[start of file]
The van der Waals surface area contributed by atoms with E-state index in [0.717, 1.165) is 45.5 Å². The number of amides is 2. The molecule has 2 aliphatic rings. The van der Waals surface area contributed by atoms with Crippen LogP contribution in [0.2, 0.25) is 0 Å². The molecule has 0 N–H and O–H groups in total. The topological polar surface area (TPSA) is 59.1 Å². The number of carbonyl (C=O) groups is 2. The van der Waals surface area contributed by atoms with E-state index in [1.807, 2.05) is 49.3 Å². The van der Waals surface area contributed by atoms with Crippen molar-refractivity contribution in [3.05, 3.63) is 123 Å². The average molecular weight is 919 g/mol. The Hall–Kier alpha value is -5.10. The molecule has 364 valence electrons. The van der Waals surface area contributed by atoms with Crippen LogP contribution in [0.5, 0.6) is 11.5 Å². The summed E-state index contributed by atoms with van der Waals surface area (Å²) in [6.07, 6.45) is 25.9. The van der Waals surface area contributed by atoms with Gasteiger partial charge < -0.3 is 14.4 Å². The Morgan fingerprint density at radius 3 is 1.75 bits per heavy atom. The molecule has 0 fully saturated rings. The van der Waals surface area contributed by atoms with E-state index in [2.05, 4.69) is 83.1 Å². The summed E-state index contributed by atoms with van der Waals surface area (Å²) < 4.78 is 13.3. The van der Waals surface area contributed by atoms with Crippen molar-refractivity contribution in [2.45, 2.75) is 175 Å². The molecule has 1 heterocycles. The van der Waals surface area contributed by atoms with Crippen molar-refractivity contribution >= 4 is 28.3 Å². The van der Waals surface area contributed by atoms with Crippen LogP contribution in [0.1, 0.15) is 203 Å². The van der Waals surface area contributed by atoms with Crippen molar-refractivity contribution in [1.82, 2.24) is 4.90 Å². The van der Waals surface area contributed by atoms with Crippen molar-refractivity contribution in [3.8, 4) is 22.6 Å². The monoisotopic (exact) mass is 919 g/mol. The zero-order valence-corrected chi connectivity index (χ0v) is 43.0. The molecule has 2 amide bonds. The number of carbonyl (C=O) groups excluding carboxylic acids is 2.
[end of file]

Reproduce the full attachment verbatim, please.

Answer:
The van der Waals surface area contributed by atoms with E-state index in [0.717, 1.165) is 45.5 Å². The number of amides is 2. The molecule has 2 aliphatic rings. The van der Waals surface area contributed by atoms with Crippen LogP contribution in [0.2, 0.25) is 0 Å². The molecule has 0 N–H and O–H groups in total. The topological polar surface area (TPSA) is 59.1 Å². The number of carbonyl (C=O) groups is 2. The van der Waals surface area contributed by atoms with E-state index in [1.807, 2.05) is 49.3 Å². The van der Waals surface area contributed by atoms with Crippen molar-refractivity contribution in [3.05, 3.63) is 123 Å². The average molecular weight is 919 g/mol. The Hall–Kier alpha value is -5.10. The molecule has 364 valence electrons. The van der Waals surface area contributed by atoms with Crippen LogP contribution in [0.5, 0.6) is 11.5 Å². The summed E-state index contributed by atoms with van der Waals surface area (Å²) in [6.07, 6.45) is 25.9. The van der Waals surface area contributed by atoms with Gasteiger partial charge < -0.3 is 14.4 Å². The Morgan fingerprint density at radius 3 is 1.75 bits per heavy atom. The molecule has 0 fully saturated rings. The van der Waals surface area contributed by atoms with E-state index in [2.05, 4.69) is 83.1 Å². The summed E-state index contributed by atoms with van der Waals surface area (Å²) < 4.78 is 13.3. The van der Waals surface area contributed by atoms with Crippen molar-refractivity contribution in [2.45, 2.75) is 175 Å². The molecule has 1 heterocycles. The van der Waals surface area contributed by atoms with Crippen molar-refractivity contribution >= 4 is 28.3 Å². The van der Waals surface area contributed by atoms with Crippen LogP contribution in [0.1, 0.15) is 203 Å². The van der Waals surface area contributed by atoms with Crippen molar-refractivity contribution in [1.82, 2.24) is 4.90 Å². The van der Waals surface area contributed by atoms with Crippen molar-refractivity contribution in [3.8, 4) is 22.6 Å². The monoisotopic (exact) mass is 919 g/mol. The zero-order valence-corrected chi connectivity index (χ0v) is 43.0. The molecule has 2 amide bonds. The number of carbonyl (C=O) groups excluding carboxylic acids is 2.